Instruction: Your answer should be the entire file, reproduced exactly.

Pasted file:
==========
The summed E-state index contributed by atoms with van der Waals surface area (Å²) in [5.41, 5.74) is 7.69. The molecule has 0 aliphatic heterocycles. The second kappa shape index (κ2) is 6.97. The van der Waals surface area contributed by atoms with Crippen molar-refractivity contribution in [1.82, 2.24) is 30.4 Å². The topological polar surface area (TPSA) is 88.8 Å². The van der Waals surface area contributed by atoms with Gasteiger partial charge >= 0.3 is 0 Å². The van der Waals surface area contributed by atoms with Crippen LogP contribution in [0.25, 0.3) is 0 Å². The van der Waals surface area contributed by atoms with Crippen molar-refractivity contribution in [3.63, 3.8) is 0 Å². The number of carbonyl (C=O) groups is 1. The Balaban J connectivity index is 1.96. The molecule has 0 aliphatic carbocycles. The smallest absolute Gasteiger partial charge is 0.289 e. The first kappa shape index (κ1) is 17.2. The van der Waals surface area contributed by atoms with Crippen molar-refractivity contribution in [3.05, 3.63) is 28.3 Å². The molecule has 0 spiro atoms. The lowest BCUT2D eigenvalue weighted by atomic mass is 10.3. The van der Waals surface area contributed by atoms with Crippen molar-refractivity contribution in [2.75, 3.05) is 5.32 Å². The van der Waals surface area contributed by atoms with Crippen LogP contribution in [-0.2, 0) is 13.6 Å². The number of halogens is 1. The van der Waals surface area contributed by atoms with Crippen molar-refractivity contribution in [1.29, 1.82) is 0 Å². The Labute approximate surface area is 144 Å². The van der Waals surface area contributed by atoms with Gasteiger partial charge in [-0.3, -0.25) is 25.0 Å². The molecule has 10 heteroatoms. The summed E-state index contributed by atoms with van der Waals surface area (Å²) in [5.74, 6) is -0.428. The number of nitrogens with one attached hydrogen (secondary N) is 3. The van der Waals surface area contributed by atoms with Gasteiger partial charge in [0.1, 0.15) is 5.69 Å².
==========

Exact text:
The summed E-state index contributed by atoms with van der Waals surface area (Å²) in [5.41, 5.74) is 7.69. The molecule has 0 aliphatic heterocycles. The second kappa shape index (κ2) is 6.97. The van der Waals surface area contributed by atoms with Crippen molar-refractivity contribution in [1.82, 2.24) is 30.4 Å². The topological polar surface area (TPSA) is 88.8 Å². The van der Waals surface area contributed by atoms with Gasteiger partial charge >= 0.3 is 0 Å². The van der Waals surface area contributed by atoms with Crippen LogP contribution in [0.25, 0.3) is 0 Å². The van der Waals surface area contributed by atoms with Crippen molar-refractivity contribution in [3.63, 3.8) is 0 Å². The number of carbonyl (C=O) groups is 1. The Balaban J connectivity index is 1.96. The molecule has 0 aliphatic carbocycles. The smallest absolute Gasteiger partial charge is 0.289 e. The first kappa shape index (κ1) is 17.2. The van der Waals surface area contributed by atoms with Crippen molar-refractivity contribution in [3.05, 3.63) is 28.3 Å². The molecule has 0 spiro atoms. The lowest BCUT2D eigenvalue weighted by atomic mass is 10.3. The van der Waals surface area contributed by atoms with Crippen molar-refractivity contribution in [2.75, 3.05) is 5.32 Å². The van der Waals surface area contributed by atoms with Crippen LogP contribution in [-0.2, 0) is 13.6 Å². The number of halogens is 1. The van der Waals surface area contributed by atoms with Crippen molar-refractivity contribution in [1.29, 1.82) is 0 Å². The Labute approximate surface area is 144 Å². The van der Waals surface area contributed by atoms with Gasteiger partial charge in [-0.3, -0.25) is 25.0 Å². The molecule has 10 heteroatoms. The summed E-state index contributed by atoms with van der Waals surface area (Å²) in [5.74, 6) is -0.428. The number of nitrogens with one attached hydrogen (secondary N) is 3. The van der Waals surface area contributed by atoms with Gasteiger partial charge in [0.1, 0.15) is 5.69 Å².